Step 6: Cut the wood for the back of the winerack. Install with screws at each vertical and at the top and bottom. This is going to really help with the rigidity, so I made sure to use quite a few screws. You are also going to use the top one, to mount it to the wall. In my case I had about an inch gap between the back boards. I installed the top and bottom first (also to allow for any straightening) and then centered the middle piece in between.
Winerack w/ the first of the Diagonals in place
Step 7: I had roughly measured how long the diagonals needed to be (at least so I could pick up the wood). But for actual measurements, I measured each one individually (there was about 1/4″ difference amongst the 3 sections). First I cut the 3 long diagonals and test fit them in place. I used 1x12s just like the box. In retrospect I should have used 1x10s so that they would sit back from the face. I think that would create a much nicer look.
Step 8: Mark the diagonals (to keep straight which one is which) and pull them out and mark for the grooves for the shorter diagonals.
Step 9: Rout the grooves for the shorter diagonals. It is at this point that I was really hating the router. In this case we routed out only 1/8″ thick since we were routing on both sides of the wood.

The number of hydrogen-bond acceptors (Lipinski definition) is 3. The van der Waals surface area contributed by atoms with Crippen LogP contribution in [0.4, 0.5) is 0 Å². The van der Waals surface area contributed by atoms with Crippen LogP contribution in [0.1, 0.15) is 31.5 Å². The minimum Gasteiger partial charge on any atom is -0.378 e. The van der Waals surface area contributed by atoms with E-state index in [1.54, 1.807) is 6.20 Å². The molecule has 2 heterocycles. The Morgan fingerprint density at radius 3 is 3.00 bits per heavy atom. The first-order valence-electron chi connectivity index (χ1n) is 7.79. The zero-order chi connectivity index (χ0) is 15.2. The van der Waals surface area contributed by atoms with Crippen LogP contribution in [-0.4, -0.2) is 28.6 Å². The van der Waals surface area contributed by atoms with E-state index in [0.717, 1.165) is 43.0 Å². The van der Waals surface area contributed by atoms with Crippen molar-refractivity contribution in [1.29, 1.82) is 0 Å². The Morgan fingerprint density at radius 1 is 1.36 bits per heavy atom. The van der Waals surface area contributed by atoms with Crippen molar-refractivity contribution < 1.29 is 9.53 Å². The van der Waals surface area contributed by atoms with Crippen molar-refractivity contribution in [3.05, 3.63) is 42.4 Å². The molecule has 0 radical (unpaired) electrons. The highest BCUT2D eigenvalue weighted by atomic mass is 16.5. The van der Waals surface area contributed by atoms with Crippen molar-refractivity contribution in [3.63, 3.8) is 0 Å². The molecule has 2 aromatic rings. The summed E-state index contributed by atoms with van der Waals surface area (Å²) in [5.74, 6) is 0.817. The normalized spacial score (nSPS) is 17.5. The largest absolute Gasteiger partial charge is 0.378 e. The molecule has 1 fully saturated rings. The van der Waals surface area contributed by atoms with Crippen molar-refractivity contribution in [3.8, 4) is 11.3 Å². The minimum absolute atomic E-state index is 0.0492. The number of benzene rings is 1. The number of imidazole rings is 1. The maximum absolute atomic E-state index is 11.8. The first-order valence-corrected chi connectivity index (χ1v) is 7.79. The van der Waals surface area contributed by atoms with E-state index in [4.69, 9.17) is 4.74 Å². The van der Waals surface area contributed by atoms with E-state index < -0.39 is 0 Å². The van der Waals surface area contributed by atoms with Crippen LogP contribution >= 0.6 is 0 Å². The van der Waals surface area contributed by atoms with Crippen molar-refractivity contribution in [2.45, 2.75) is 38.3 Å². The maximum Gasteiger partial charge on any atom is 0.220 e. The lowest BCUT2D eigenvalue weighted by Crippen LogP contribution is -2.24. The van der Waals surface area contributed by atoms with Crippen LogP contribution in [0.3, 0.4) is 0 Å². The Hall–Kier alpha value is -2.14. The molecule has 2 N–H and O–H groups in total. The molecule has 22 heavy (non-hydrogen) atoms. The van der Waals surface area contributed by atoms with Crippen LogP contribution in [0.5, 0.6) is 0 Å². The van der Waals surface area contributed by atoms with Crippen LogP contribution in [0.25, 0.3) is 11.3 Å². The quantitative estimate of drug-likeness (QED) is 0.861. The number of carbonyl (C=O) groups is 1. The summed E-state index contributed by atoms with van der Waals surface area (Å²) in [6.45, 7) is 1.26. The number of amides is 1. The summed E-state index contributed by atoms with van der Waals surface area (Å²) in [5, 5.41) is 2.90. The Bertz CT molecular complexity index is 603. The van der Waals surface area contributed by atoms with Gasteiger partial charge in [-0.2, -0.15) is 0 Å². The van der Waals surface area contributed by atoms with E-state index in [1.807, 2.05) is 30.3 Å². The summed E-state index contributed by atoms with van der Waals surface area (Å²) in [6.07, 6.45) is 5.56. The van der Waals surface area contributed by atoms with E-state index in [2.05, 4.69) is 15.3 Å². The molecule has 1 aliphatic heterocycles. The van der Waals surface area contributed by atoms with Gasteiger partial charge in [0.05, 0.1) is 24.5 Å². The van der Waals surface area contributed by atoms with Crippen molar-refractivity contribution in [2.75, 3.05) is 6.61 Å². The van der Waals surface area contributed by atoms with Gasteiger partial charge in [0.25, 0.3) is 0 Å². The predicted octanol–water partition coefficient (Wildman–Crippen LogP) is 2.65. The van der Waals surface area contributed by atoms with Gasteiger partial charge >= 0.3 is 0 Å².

Step 10: Reinstall the diagonals and measure for the shorter diagonal pieces.
Winerack w/ all of the pieces in place
Step 11: Cut the short diagonal pieces and test fit, one by one until they are all in place. I was planning on glueing/screwing these in place, but I decided it was better to leave them unattached. Then installation would be easier and if I ever wanted to replace the diagonals with shelves I could.
Step 12: Remove the diagonal pieces (marking them so you can put them back in the same spot). Predrill the holes for the mounting screws (we decided to drill behind the diagonal pieces). I also partially screwed the mounting screws in place, to make it quicker and easier to get it on the wall.
Step 13: Paint the wall behind (since there are openings in the back you will see part of the wall).
Step 14: Mark the wall. In our case I marked the bottom corners, using a level to draw a line for the entire bottom.
Step 15: Lift and screw in place. We are lucky because the walls are wood, so we could just use wood screws. If you have a drywall or plaster wall you would need to find the studs (similar to a kitchen cabinet). The advantage of this design is that you could mark your stud locations and use a longer screw at any location on the back, since it is nice and strong.
Winerack in Place!
Step 16: Finish the wood (this could also be done ahead of time).
Step 17: Place wine in rack! Yeah!
Winerack finished w/ whitewash & fridge and freezer in place
So now it is in and whitewashed! We also installed the freezer yesterday. It was a total pain, because the floor is very uneven and it required lots of shims (which is difficult when you don’t have access to the sides). The counter is arriving on Saturday. I still need to come up with a plan for the white door (which I hate). I am thinking of spray painting the plastic top and bottom and adding vinyl chalkboard to the face. I think once the wood counter is installed it will look much more finished. We also need to buy an upper cabinet from Ikea (to match the lower drawer unit) for the right side.
What do you think?
* To see all of the posts about our basement click here.